Under Roman civil law, "Caesar is sovereign over the corporation," and "the corporation is a creature of the State." The early church willingly suffered for its refusal to accept "State privileges and benefits."
Corporations have been known and widely used for many centuries in virtually every corner of the earth. However, the corporation was not at all widely known in America during the colonial era, and for many decades after our independency. Indeed, the corporation was an entity viewed with great suspicion, if not trepidation. For many years it was extremely difficult and expensive to incorporate and, therefore, it was rather difficult to identify corporations of any kind, especially incorporated churches.
Today, all that is necessary to incorporate is that you fill out the necessary forms and file them with your Secretary Of State's office; but that wasn't always the case. It used to be that if you wanted to incorporate you would have to petition your state legislature for a corporate charter, and they weren't in the habit of handing those out to just anyone who wanted one. In order to be issued a corporate charter, you had to prove to a majority of your state legislators that you simply couldn't operate any other way. As a result, the vast majority of businesses operated as sole proprietorships and general partnerships.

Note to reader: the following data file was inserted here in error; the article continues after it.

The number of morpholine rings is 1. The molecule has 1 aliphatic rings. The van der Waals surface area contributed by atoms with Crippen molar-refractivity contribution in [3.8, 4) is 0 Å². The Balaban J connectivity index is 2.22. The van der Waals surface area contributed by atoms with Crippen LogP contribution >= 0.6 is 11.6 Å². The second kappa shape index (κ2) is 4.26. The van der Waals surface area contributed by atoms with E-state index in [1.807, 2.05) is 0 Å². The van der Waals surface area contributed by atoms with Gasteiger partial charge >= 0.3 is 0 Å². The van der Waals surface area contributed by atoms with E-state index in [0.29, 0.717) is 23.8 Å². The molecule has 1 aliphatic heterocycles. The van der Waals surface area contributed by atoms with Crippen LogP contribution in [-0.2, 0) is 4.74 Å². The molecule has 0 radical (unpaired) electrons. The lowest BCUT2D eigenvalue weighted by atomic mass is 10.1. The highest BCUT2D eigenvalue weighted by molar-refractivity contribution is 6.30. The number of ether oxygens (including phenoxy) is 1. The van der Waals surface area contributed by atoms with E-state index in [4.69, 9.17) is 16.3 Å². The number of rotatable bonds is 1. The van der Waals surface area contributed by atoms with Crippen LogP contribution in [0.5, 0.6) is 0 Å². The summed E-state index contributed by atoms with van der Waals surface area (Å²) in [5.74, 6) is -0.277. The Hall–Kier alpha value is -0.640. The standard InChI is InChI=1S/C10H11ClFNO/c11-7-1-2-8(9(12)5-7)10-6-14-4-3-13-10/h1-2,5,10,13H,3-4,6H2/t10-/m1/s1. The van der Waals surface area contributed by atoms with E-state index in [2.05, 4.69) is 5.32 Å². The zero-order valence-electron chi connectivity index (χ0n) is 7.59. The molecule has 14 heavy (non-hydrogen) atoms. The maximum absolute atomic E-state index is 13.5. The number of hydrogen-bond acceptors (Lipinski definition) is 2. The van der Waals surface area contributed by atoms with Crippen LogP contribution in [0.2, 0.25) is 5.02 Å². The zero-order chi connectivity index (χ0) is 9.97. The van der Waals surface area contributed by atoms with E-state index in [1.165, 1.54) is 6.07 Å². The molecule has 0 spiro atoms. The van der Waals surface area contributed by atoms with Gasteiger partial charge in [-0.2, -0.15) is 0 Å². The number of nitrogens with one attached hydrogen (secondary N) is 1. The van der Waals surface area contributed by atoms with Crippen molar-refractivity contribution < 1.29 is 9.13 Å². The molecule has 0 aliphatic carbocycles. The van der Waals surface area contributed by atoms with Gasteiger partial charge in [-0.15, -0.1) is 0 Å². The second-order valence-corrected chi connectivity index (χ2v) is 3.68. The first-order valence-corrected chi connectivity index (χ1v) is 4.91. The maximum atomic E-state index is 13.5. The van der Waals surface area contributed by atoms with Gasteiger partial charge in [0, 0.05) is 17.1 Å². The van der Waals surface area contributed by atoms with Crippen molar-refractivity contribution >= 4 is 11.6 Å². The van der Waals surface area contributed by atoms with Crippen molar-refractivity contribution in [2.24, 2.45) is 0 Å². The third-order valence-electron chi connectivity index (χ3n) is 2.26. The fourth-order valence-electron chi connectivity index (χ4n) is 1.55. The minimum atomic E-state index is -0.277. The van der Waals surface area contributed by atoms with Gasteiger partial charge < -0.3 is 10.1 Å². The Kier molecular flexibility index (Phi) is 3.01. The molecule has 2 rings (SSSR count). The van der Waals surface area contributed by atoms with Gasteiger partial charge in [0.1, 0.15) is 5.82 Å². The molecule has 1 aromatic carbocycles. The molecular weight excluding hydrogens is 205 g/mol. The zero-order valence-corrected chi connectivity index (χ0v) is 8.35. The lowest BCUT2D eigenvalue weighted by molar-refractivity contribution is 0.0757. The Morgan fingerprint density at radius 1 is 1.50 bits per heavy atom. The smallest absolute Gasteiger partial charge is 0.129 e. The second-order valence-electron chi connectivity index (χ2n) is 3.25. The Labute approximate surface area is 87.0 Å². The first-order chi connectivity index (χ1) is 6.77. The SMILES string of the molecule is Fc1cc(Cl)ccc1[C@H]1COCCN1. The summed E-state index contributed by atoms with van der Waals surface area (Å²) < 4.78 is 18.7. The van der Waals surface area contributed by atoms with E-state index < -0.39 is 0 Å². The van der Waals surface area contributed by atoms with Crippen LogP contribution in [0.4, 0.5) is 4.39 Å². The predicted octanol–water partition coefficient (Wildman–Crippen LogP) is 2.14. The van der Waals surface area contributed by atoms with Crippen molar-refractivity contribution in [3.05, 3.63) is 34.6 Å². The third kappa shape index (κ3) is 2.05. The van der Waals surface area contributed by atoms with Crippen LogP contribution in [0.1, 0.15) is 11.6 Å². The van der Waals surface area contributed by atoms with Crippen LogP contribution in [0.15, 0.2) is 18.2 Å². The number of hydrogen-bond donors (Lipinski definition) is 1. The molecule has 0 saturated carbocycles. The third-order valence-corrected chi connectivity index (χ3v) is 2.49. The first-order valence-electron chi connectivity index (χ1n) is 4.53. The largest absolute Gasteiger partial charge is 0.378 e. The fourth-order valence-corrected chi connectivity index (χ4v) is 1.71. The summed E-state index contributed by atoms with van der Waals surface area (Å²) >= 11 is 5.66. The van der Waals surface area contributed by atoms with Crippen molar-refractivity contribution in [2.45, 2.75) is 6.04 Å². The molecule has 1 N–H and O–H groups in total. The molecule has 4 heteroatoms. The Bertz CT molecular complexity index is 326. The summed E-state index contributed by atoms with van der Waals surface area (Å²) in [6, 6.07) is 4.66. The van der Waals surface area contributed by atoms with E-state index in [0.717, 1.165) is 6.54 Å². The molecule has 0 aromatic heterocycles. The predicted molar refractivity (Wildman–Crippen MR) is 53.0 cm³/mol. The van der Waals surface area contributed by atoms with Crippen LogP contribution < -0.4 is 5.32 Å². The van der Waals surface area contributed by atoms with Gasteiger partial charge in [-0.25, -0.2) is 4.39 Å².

Those who have ever had to petition their state legislature for anything know that it is a time-consuming process, and often leads to frustration, if not failure. For any church to request a corporate charter would surely be met by failure (at least after ratification of the Constitution and the First Amendment), since the states viewed the incorporation of any church as a government "establishment of religion." Some state legislatures, such as Virginia and West Virginia, went so far as to amend their state constitutions to "forever prohibit the incorporation of any church."